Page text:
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From the Publisher"By asking how the Portuguese Empire lasted not why it lagged, Gabriel Paquette overturns conventional historical wisdom on Brazil, Portugal and the Atlantic world. His erudite study also convincingly shows how essential political and intellectual history are for transnational and imperial history. All in all, a masterly achievement."
David Armitage, Lloyd C. Blankfein Professor of History, Harvard University
"This is an excellent work, which analyses the Luso-Brazilian World in the wider context of the Atlantic Revolutions, breaking away from national frameworks of historiography that have constrained research. The vigorous reform of the Portuguese Empire, followed by independent monarchical Brazil and long term disentanglement of the different parts of the Empire, are freshly assessed through a new evaluation of continuities in the economic, social and cultural fields."
Francisco Bethencourt, Charles Boxer Professor, King’s College London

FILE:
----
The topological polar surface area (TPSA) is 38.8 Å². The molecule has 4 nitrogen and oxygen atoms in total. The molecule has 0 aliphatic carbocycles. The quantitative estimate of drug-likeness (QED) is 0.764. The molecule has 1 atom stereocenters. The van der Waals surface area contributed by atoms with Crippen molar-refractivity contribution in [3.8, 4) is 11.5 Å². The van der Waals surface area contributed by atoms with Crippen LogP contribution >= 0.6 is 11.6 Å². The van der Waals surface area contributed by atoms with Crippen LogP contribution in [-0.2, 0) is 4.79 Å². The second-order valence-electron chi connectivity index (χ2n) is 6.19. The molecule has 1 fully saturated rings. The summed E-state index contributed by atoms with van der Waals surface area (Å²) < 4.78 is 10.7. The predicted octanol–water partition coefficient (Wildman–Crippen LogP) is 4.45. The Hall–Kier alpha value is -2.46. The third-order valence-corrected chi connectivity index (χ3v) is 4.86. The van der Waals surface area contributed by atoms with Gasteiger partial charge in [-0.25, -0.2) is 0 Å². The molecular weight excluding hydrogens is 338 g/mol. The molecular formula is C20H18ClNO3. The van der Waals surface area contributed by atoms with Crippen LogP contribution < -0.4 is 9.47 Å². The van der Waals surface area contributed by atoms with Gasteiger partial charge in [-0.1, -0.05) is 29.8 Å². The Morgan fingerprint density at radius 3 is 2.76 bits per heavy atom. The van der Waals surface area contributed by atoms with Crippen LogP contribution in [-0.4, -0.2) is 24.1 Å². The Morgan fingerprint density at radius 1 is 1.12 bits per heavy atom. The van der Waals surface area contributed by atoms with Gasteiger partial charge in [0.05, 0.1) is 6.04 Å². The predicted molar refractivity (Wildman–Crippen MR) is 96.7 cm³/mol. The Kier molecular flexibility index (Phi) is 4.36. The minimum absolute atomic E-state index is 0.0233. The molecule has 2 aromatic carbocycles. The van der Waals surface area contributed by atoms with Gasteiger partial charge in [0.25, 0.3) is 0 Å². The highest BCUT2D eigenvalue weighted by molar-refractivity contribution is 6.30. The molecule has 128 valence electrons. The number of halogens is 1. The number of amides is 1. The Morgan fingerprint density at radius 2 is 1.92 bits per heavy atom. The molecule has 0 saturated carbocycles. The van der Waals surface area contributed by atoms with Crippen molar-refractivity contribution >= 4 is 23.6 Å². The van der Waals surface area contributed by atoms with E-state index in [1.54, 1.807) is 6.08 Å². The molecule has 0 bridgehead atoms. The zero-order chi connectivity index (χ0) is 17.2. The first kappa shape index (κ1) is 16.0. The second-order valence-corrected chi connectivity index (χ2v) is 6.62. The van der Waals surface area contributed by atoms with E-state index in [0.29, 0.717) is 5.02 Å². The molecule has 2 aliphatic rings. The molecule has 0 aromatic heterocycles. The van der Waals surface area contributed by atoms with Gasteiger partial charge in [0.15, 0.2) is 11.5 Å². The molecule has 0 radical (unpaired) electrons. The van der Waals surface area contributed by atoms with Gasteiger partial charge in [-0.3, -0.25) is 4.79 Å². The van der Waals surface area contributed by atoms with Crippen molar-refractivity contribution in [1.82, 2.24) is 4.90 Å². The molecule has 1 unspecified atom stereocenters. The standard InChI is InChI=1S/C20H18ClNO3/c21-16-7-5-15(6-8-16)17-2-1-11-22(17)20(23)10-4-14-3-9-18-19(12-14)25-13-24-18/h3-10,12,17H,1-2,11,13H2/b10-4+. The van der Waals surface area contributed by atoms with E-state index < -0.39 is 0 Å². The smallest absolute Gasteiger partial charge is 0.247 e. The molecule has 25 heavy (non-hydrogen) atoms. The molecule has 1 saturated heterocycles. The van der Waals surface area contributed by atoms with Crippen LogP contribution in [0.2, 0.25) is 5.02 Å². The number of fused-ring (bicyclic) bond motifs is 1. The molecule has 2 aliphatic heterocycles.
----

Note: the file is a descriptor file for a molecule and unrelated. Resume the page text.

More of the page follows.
"Gabriel Paquette brilliantly provides both historical evidence and analytical arguments allowing for a better understanding of the breakdown of the Portuguese empire in South America. He also presents a convincing explanation of the persistent and friendly relationship between Portugal and Brazil after Brazilian independence in 1822. The book offers new insights to demonstrate that the end of colonial empires is not necessarily the outcome of conflicts and rebellions, but rather the consequence of continuous and enlightened reforms. The book meets high research standards and is compulsory reading for all those interested in colonial and post-colonial historical studies."
José Luís Cardoso, Research Professor, University of Lisbon
"The book focuses on the thoughts and actions of policy makers, pamphleteers, and foreign diplomats whose intrigues place Portugal's fate very much in an international context."